Edmunds Summary Review of the 2016 Volkswagen Tiguan SE SUV

Pros & Cons

  • Taut yet compliant suspension tuning (except R-Line) gives the Tiguan a refined character
  • enthusiastic acceleration from the turbocharged engine
  • upscale interior materials and design
  • low levels of wind and road noise.
  • Not as much cargo space and rear legroom as rivals
  • mediocre fuel economy
  • subpar crash test results
  • no high-tech accident avoidance features available.

Full Edmunds Review: 2016 Volkswagen Tiguan SUV

What’s new

For 2016, the Volkswagen Tiguan gains a few extra standard features, including heated front seats, V-Tex premium vinyl upholstery and keyless ignition and entry, at a lower MSRP. Every Tiguan also gets VW's latest touchscreen tech interface. But the R-Line trim has lost a few features and is now priced to slide in between the S and SE trim levels.

Edmunds says

If you want your compact crossover to be a rewarding driving machine, the Volkswagen Tiguan should hit the spot. It's not the newest or most spacious vehicle in its class, but it counters with confident, eager turbocharged power and an unusually composed driving feel. Let's find out if the Tiguan is your kind of SUV.

Vehicle overview

While Volkswagen plans to introduce a fully redesigned Tiguan next year, the 2016 Tiguan soldiers on in pretty much the same position that this generation has been in since its debut in 2009: as an outlier. The Tiguan stands in contrast to virtually every other compact crossover SUV by emphasizing refinement, performance and interior quality over utility, versatility and general family hauling activities.

With its peppy turbocharged four-cylinder engine, the 2016 Volkswagen Tiguan offers a little more excitement than most compact crossovers.

But while the 2016 VW Tiguan misses the mark for what most crossover shoppers are prioritizing, it nevertheless provides a lot of positive attributes. The seating position is high, seemingly higher, in fact, than many rivals, providing that tall, commanding view of the road ahead. Its smaller size, which is a detriment when trying to stuff in the contents of an overly exuberant Costco run, is a benefit when trying to maneuver in the parking lot during said Costco run. There's also a responsiveness and indisputable Germanic refinement to the Tiguan that makes it more pleasurable to drive than the typical small SUV. Hit the gas and the standard 200-horsepower turbocharged four-cylinder engine delivers energetic acceleration that's among the quickest in the segment.

For 2016, the Tiguan gets additional standard features, most notably the latest Volkswagen touchscreen interface that makes its way into a vehicle that to date has been far from the vanguard of infotainment features. At the same time, though, the Tiguan still doesn't offer the sort of high-tech accident avoidance features (such as forward collision and blind spot warning) that just about every other compact SUV has.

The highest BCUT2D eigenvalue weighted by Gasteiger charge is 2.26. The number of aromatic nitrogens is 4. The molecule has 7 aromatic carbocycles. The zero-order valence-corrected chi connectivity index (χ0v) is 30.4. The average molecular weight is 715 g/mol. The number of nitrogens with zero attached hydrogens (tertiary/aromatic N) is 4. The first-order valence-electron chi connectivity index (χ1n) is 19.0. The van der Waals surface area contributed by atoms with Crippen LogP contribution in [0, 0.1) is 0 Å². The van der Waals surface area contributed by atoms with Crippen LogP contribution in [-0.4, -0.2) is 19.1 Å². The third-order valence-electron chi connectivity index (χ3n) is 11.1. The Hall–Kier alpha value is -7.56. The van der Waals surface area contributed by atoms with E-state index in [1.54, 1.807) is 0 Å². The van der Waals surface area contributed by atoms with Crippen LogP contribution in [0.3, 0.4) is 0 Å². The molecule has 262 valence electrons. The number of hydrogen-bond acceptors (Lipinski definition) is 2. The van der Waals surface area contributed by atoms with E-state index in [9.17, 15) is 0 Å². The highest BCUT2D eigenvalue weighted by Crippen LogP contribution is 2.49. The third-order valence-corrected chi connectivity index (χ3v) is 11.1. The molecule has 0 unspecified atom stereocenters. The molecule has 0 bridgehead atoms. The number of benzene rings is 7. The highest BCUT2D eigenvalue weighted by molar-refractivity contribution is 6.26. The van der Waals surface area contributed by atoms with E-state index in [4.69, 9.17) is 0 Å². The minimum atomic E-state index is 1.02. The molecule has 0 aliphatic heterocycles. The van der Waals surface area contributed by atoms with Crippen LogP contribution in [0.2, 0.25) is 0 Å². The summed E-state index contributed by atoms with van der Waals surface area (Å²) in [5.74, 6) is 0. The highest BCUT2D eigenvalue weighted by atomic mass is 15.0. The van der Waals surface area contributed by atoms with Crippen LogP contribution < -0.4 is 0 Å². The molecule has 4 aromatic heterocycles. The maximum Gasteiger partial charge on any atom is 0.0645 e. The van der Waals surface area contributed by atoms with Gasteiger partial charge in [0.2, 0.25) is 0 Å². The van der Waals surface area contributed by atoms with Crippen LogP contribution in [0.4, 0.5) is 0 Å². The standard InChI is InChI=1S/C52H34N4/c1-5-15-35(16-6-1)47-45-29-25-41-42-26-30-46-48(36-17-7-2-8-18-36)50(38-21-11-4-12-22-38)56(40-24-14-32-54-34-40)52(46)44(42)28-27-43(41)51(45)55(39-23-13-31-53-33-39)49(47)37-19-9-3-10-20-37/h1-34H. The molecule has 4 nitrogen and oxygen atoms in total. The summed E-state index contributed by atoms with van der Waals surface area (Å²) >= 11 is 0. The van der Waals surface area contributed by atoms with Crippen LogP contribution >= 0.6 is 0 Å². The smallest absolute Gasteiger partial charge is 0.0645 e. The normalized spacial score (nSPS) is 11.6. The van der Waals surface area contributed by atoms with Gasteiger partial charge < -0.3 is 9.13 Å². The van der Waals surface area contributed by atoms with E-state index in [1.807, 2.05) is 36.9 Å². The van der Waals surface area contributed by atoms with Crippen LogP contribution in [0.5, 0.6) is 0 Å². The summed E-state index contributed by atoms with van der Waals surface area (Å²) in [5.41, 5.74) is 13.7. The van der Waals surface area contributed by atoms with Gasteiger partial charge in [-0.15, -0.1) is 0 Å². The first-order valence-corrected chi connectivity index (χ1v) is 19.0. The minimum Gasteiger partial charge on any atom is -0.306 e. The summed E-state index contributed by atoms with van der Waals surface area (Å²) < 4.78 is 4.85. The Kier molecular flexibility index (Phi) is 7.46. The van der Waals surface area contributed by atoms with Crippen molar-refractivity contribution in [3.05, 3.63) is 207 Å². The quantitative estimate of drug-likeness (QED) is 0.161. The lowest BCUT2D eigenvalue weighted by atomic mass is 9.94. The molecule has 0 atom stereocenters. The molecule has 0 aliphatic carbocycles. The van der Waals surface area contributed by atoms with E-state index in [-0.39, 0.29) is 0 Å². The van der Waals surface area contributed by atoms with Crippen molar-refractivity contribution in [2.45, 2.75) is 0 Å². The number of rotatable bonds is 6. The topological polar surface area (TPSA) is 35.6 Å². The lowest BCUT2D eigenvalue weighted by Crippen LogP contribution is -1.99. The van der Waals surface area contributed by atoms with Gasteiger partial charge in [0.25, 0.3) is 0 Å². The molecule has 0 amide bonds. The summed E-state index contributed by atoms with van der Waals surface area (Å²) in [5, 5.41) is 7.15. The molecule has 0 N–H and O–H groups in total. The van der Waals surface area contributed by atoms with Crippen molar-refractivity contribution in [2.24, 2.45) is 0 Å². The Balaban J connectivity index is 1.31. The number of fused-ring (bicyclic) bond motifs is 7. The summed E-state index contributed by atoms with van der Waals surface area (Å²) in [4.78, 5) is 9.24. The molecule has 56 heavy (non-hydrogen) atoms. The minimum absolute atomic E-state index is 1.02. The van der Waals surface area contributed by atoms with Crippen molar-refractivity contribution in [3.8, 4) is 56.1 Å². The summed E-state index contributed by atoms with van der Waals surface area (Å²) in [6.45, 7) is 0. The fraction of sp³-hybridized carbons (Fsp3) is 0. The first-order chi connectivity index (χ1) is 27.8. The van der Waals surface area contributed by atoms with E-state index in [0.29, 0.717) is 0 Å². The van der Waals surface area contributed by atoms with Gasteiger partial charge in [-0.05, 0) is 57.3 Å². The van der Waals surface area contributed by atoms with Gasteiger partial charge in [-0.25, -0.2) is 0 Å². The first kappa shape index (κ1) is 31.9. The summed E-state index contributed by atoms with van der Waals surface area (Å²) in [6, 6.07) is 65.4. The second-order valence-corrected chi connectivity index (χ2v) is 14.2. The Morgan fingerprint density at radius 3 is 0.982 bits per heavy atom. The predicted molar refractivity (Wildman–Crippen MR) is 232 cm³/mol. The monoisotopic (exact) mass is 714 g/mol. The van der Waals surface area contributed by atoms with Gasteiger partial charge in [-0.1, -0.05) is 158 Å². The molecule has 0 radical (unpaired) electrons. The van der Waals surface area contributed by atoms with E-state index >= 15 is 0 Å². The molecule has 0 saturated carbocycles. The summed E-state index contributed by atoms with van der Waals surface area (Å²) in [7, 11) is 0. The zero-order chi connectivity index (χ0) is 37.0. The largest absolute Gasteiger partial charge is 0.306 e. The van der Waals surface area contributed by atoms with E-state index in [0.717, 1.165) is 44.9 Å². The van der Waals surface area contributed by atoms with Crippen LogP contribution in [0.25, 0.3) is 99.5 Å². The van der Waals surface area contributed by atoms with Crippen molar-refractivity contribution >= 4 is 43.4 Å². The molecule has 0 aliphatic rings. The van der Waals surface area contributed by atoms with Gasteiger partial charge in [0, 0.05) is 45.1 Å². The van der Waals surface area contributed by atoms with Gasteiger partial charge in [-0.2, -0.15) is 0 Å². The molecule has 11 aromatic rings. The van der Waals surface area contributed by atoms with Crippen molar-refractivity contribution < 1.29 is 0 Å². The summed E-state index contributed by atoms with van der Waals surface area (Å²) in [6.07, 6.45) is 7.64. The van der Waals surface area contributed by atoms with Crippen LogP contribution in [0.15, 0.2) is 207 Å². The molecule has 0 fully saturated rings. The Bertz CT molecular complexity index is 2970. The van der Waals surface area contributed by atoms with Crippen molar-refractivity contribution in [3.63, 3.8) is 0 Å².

If you're considering a 2016 Volkswagen Tiguan, it will be a good idea to shop around. Among its compact crossover competitors, the Ford Escape, Hyundai Tucson and Mazda CX-5 come closest to the Tiguan's mix of refinement, driving fun and punchy power while also providing superior space, safety and fuel economy. Against these exceptional small crossovers, the VW Tiguan is hard to fully recommend.

2016 Volkswagen Tiguan models

The 2016 Volkswagen Tiguan is a compact crossover SUV that seats five people. It is available in S, R-Line, SE and SEL trim levels.

Standard equipment on the Tiguan S includes 16-inch alloy wheels, roof rails, heated mirrors, automatic headlights and wipers, keyless ignition and entry, cruise control, air-conditioning, heated front seats, a manual height-adjustable driver seat (with power recline), a tilt-and-telescoping leather-wrapped steering wheel, a sliding and reclining backseat, V-Tex premium vinyl upholstery, a rearview camera, a 5-inch touchscreen, Bluetooth phone and audio connectivity, and an eight-speaker sound system with a CD player, auxiliary audio jack, a USB port and a media player interface.

The 2016 Tiguan gets a much-needed update to its touchscreen interface.

The R-Line adds foglights, additional power driver seat adjustments including power lumbar, a power reclining front passenger seat, a 6.3-inch touchscreen, VW Car-Net smartphone connectivity and emergency communications and satellite radio. It also includes special performance and styling elements that include 19-inch wheels, a sport-tuned suspension, special "R-Line" styling flourishes and a sport steering wheel with transmission paddle shifters.